Environmental groups call to expand review of forestry emissions

Nearly a dozen environmental groups are calling on the federal government to expand its review of Canada’s forestry sector emissions, saying the current scope fails to address their concerns about underreporting.

In an open letter, the groups say the federal government’s review must consider how forestry emissions are estimated in the first place.

The letter, signed by representatives from 11 environmental groups including Nature Canada, says the review’s scope undermines its credibility.

The letter comes after the federal environment commissioner issued a report last year recommending Ottawa initiate an independent review to look at how it estimates and reports on emission related to logging.

In response to that report, the government agreed that independent review was important but noted that the science underlying its carbon reporting was peer-reviewed.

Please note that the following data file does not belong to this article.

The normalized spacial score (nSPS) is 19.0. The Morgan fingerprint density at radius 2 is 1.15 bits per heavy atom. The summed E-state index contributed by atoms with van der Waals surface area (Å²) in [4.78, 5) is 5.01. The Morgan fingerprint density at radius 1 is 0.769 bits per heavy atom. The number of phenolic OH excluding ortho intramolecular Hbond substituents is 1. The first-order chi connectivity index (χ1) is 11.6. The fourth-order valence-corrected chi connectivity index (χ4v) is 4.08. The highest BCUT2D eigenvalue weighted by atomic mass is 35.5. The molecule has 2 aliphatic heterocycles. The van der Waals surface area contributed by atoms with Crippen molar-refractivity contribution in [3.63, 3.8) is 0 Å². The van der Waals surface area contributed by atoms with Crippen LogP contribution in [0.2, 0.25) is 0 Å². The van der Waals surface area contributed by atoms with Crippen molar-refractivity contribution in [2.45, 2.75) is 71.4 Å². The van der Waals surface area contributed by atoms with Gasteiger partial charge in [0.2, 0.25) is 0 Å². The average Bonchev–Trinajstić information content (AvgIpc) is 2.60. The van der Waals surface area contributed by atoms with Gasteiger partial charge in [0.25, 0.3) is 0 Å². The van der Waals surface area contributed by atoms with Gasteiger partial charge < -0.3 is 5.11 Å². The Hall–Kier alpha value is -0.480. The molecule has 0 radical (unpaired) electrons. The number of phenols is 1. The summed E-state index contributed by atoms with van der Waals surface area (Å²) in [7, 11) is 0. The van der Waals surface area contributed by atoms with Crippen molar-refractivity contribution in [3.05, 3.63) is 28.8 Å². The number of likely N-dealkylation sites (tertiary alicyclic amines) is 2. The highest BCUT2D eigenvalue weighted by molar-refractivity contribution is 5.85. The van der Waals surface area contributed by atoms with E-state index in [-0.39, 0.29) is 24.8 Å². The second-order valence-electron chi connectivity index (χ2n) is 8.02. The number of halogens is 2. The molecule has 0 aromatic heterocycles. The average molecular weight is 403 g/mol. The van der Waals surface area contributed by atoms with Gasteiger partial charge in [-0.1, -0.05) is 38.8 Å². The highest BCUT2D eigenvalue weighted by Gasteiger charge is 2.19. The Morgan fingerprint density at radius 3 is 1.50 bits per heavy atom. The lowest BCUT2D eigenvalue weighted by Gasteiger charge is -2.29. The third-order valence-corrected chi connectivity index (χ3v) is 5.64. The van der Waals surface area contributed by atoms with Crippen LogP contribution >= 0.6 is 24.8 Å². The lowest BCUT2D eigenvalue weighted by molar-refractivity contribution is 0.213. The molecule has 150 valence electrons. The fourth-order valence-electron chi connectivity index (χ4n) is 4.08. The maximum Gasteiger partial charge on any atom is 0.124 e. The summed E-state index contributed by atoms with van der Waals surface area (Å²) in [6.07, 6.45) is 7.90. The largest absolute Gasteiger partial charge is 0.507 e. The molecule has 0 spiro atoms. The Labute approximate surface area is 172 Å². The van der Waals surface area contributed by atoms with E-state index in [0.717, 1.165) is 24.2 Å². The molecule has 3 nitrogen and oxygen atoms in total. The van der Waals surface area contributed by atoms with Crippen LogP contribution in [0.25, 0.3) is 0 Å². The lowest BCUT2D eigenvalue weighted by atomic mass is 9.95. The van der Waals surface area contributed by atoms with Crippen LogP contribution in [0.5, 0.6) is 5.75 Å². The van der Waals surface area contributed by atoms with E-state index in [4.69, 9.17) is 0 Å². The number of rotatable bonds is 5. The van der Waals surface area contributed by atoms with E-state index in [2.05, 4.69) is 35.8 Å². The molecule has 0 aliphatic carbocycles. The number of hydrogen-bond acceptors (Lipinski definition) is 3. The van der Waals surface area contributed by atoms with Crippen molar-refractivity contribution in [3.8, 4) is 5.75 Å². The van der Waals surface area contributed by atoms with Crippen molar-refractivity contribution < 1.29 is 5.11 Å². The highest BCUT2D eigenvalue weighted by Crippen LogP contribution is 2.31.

The commissioner’s report has been seized on by environmental groups who have long criticized forestry sector emission reporting, in part because they say the government credits the sector with the emissions absorbed by some trees that naturally regrow after wildfires.

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“It doesn’t make logical sense because there’s no human intervention. In terms of the regrowth of these trees, it’s totally natural. There’s no real justification for counting and crediting the logging sector with that,’ said Michael Polanyi, a policy and campaign manager with Nature Canada.

A study published in peer-reviewed journal Frontiers in January says Canada’s reporting mechanism makes it an outlier among most other industrialized nations.

By the authors’ count, Canada’s forestry sector contributed the equivalent of about 91 million tonnes of CO2 per year on average between 2005 and 2021, broadly comparable with the electricity and agriculture sectors. But the federal government, credited the sector with absorbing the equivalent of 4.7 million tonnes CO2 per year on average, over the same period, the study found.

Polanyi says that discrepancy leads to “all sorts of distorted policy solutions,” because it portrays the sector as a carbon sink and a climate solution.

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